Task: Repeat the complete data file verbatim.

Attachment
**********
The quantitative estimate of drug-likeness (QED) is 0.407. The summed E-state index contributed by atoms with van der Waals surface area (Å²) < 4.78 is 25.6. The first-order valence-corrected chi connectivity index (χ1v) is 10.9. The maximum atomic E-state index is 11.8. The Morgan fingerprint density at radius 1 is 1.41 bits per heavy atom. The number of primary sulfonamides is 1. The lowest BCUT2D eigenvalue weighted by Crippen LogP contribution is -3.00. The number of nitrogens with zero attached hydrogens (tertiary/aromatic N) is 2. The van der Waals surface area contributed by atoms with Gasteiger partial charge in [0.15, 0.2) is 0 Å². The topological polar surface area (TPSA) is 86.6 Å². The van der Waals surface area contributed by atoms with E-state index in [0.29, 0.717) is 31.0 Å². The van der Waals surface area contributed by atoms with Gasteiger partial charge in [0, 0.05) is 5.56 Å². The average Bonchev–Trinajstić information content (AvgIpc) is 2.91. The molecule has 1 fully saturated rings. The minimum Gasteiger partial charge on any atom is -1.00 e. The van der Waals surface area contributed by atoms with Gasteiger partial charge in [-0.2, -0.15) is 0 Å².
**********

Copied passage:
The quantitative estimate of drug-likeness (QED) is 0.407. The summed E-state index contributed by atoms with van der Waals surface area (Å²) < 4.78 is 25.6. The first-order valence-corrected chi connectivity index (χ1v) is 10.9. The maximum atomic E-state index is 11.8. The Morgan fingerprint density at radius 1 is 1.41 bits per heavy atom. The number of primary sulfonamides is 1. The lowest BCUT2D eigenvalue weighted by Crippen LogP contribution is -3.00. The number of nitrogens with zero attached hydrogens (tertiary/aromatic N) is 2. The van der Waals surface area contributed by atoms with Gasteiger partial charge in [0.15, 0.2) is 0 Å². The topological polar surface area (TPSA) is 86.6 Å². The van der Waals surface area contributed by atoms with E-state index in [0.29, 0.717) is 31.0 Å². The van der Waals surface area contributed by atoms with Gasteiger partial charge in [0, 0.05) is 5.56 Å². The average Bonchev–Trinajstić information content (AvgIpc) is 2.91. The molecule has 1 fully saturated rings. The minimum Gasteiger partial charge on any atom is -1.00 e. The van der Waals surface area contributed by atoms with Gasteiger partial charge in [-0.2, -0.15) is 0 Å².